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Step against journalist Aatish Taseer part of Indian, global trend to 'harass' writers

By Our Representative
A New York-based free expression advocacy non-profit, PEN America, has taken strong exception to what it calls “India’s government is retaliating against journalist Aatish Taseer’s reporting critical of the country’s Prime Minister". Taseer has been told by an email from the Consulate General of India in New York that the Government of India had cancelled his Overseas Citizenship of India (OCI card) with “effective immediately.”
Calling it “retaliation for a ‘Time’ magazine article critical of the Indian government”, journalist and writer Taseer was earlier threatened with revocation of the key citizenship document that would limit his ability to work and live in India. In a statement, PEN America said it was a “worrying move by the government to punish a reporter for coverage critical of Narendra Modi.”
In May, amidst a contentious Indian election season, Taseer had penned a cover story profiling Modi for "Time" headlined “India’s Divider in Chief.” The story “drew online harassment and an official complaint from India’s consul general to ‘Time’ magazine”, PEN said, adding, “In September, he received notice that the Indian government intended to revoke his OCI) documentation.”
That status allows foreign citizens of Indian heritage to live and work in India indefinitely – Taseer was born to an Indian mother, well-known journalist Tavleen Singh and Pakistani politician and businessman Salmaan Taseer, assassinated at the Kohsar Market in Islamabad because he disagreed with Taseer's opposition to Pakistan's blasphemy law. Aatish Taseer, 38, was born in Britain and has divided his time between New York and New Delhi.
PEN said, “Once granted, the OCI card can only be cancelled under limited circumstances whose narrow criteria have not been met in this case. If an individual’s card is canceled, they can also be placed on a blacklist preventing their future entry into India. Taseer responded to the notice but never received an official reply from the Home Ministry.”
Murders of leading thinkers and writers Govind Pansare, Narendra Dabholkar, MM Kalburgi and Gauri Lankesh have yet to be fully investigated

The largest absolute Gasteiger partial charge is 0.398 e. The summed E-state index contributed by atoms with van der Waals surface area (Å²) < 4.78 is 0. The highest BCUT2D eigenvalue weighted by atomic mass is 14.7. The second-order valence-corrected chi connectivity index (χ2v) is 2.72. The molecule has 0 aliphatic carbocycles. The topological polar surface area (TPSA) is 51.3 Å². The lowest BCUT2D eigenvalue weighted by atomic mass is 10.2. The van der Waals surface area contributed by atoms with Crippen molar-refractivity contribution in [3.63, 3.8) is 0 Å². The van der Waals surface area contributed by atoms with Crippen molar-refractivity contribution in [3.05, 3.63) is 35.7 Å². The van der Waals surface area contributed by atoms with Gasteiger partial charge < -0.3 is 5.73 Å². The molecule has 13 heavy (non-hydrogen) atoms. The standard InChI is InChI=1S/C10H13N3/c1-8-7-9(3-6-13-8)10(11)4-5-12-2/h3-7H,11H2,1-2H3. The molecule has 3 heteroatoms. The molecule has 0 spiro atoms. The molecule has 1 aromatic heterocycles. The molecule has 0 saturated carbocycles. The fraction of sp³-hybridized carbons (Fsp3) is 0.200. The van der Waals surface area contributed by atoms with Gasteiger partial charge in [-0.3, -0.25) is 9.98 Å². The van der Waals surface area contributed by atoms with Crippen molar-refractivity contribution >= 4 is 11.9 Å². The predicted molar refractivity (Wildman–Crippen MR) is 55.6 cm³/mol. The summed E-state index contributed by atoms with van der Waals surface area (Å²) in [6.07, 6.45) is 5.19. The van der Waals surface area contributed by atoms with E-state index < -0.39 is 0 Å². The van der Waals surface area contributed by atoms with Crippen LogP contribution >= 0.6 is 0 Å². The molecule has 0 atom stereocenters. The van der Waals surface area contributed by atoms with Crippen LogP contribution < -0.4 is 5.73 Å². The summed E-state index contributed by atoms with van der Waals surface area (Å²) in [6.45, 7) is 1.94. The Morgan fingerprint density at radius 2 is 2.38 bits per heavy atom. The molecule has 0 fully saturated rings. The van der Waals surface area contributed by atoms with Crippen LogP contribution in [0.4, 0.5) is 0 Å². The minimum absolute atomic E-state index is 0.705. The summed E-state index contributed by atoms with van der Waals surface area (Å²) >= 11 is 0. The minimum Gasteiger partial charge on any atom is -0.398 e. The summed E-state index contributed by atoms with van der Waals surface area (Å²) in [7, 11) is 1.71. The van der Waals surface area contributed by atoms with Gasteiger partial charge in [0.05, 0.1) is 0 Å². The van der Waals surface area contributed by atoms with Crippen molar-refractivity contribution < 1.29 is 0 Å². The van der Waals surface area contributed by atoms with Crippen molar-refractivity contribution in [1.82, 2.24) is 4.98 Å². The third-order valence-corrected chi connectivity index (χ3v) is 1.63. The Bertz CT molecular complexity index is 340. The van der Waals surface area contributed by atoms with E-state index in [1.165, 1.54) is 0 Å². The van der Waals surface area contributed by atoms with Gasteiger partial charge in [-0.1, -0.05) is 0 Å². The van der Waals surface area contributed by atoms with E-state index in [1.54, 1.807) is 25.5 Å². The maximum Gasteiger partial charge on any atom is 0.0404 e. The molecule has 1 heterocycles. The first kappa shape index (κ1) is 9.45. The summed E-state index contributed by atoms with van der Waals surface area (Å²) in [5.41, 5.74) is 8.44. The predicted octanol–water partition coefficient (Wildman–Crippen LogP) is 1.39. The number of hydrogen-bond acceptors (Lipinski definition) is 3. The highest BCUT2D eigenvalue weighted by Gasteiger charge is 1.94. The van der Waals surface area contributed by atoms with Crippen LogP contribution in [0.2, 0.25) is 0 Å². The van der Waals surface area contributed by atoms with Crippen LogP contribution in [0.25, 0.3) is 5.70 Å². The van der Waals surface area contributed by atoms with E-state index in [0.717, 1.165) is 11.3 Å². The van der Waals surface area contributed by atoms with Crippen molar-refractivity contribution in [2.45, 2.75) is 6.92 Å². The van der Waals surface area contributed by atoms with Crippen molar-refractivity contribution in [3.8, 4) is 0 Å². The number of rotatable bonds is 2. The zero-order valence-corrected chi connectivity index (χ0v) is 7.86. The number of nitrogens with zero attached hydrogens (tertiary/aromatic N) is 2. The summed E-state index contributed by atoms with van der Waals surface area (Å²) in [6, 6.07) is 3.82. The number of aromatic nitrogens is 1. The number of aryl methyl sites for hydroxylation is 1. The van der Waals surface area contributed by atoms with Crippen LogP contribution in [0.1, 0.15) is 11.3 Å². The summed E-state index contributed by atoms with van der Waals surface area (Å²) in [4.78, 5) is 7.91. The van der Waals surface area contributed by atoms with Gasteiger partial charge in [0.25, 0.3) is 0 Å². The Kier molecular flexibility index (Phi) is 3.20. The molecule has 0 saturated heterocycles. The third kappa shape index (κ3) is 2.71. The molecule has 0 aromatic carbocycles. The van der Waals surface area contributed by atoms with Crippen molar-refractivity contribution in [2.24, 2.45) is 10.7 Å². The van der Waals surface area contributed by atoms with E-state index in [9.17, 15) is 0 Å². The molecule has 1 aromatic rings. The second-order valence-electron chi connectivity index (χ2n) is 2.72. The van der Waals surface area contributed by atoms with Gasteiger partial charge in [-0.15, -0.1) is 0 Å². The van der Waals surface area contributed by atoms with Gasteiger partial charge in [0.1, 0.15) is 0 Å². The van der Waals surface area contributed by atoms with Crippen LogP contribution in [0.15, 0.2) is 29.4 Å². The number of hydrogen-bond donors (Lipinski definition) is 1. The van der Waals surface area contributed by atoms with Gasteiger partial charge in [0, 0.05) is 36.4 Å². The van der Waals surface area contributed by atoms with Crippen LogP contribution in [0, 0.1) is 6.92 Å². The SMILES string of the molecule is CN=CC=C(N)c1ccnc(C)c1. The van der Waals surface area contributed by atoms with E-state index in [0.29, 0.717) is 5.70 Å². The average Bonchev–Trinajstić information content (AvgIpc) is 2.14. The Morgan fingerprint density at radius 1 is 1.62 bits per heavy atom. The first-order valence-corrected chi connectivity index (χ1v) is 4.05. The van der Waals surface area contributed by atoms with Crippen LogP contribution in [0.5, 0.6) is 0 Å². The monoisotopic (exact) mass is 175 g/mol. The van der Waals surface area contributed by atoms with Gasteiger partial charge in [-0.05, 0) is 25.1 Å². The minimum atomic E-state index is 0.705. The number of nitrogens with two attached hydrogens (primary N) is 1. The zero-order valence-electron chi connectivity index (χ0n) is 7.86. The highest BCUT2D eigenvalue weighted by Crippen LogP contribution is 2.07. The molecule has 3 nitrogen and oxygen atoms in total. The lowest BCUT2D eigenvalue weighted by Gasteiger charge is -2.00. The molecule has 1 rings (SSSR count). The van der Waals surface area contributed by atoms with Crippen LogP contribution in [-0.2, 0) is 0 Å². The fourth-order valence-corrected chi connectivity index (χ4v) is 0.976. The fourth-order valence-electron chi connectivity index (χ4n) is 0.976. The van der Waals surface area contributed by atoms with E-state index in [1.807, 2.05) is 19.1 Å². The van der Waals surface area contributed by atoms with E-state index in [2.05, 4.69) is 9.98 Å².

“However, PEN said, “On November 7, the Ministry announced in a series of tweets that Taseer had hidden information about his late father’s nationality and had failed to challenge their notice; Taseer disputes both claims.” Karin Deutsch Karlekar, director of Free Expression at Risk Programmes at PEN America commented, “Harassing critical writers and journalists not just in India but globally is a disturbing new low for Modi’s government that’s already put Indian democracy on its heels.” 
Karlekar added, “Revoking Aatish Taseer’s citizenship document – which would in effect also ban him from visiting his childhood home and seeing his mother and grandmother – is a cruelly personal and vindictive way to punish a journalist for their critical coverage. We call on the Indian government to cease their judicial harassment of Taseer immediately and allow him to keep his OCI card.” 
PEN continued, “Threats to free expression and political dissent in India have been building steadily in recent years. As noted in PEN International’s 2016 report ‘Fearful Silence: The Chill on India’s Public Sphere’, the environment for free expression has deteriorated under the present government, with authorities regularly using legal cases and other regulatory mechanisms to curb dissenting views.’
The top NGO underlined, “Those who advocate for human rights or express unorthodox viewpoints are sometimes subject to arrest, prosecution, and other forms of legal intimidation, and recent cases of murders of leading journalists, thinkers, and writers, such as Govind Pansare, Narendra Dabholkar, MM Kalburgi, and Gauri Lankesh, have yet to be fully investigated or prosecuted.”

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